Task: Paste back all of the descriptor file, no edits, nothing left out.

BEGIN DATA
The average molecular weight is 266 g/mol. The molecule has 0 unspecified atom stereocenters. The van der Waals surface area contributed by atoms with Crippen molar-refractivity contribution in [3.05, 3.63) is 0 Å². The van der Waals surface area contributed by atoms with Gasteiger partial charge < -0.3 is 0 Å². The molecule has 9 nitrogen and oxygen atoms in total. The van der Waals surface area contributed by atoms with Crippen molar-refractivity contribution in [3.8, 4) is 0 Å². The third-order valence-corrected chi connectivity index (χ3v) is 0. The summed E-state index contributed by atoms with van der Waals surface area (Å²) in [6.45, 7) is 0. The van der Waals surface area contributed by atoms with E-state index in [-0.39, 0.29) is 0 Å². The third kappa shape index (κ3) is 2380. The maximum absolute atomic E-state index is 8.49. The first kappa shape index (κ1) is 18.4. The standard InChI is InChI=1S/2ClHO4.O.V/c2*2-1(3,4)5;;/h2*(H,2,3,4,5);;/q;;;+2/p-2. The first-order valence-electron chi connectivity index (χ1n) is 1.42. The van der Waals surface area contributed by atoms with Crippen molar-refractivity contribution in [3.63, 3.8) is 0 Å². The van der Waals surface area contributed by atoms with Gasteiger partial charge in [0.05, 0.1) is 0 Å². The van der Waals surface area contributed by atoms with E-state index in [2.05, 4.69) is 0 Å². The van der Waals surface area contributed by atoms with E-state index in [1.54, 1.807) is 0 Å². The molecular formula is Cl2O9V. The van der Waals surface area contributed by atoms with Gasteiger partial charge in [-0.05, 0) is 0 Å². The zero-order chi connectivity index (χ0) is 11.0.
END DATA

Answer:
The average molecular weight is 266 g/mol. The molecule has 0 unspecified atom stereocenters. The van der Waals surface area contributed by atoms with Crippen molar-refractivity contribution in [3.05, 3.63) is 0 Å². The van der Waals surface area contributed by atoms with Gasteiger partial charge < -0.3 is 0 Å². The molecule has 9 nitrogen and oxygen atoms in total. The van der Waals surface area contributed by atoms with Crippen molar-refractivity contribution in [3.8, 4) is 0 Å². The third-order valence-corrected chi connectivity index (χ3v) is 0. The summed E-state index contributed by atoms with van der Waals surface area (Å²) in [6.45, 7) is 0. The van der Waals surface area contributed by atoms with E-state index in [-0.39, 0.29) is 0 Å². The third kappa shape index (κ3) is 2380. The maximum absolute atomic E-state index is 8.49. The first kappa shape index (κ1) is 18.4. The standard InChI is InChI=1S/2ClHO4.O.V/c2*2-1(3,4)5;;/h2*(H,2,3,4,5);;/q;;;+2/p-2. The first-order valence-electron chi connectivity index (χ1n) is 1.42. The van der Waals surface area contributed by atoms with Crippen molar-refractivity contribution in [3.63, 3.8) is 0 Å². The van der Waals surface area contributed by atoms with Gasteiger partial charge in [0.05, 0.1) is 0 Å². The van der Waals surface area contributed by atoms with E-state index in [2.05, 4.69) is 0 Å². The van der Waals surface area contributed by atoms with E-state index in [1.54, 1.807) is 0 Å². The molecular formula is Cl2O9V. The van der Waals surface area contributed by atoms with Gasteiger partial charge in [-0.05, 0) is 0 Å². The zero-order chi connectivity index (χ0) is 11.0.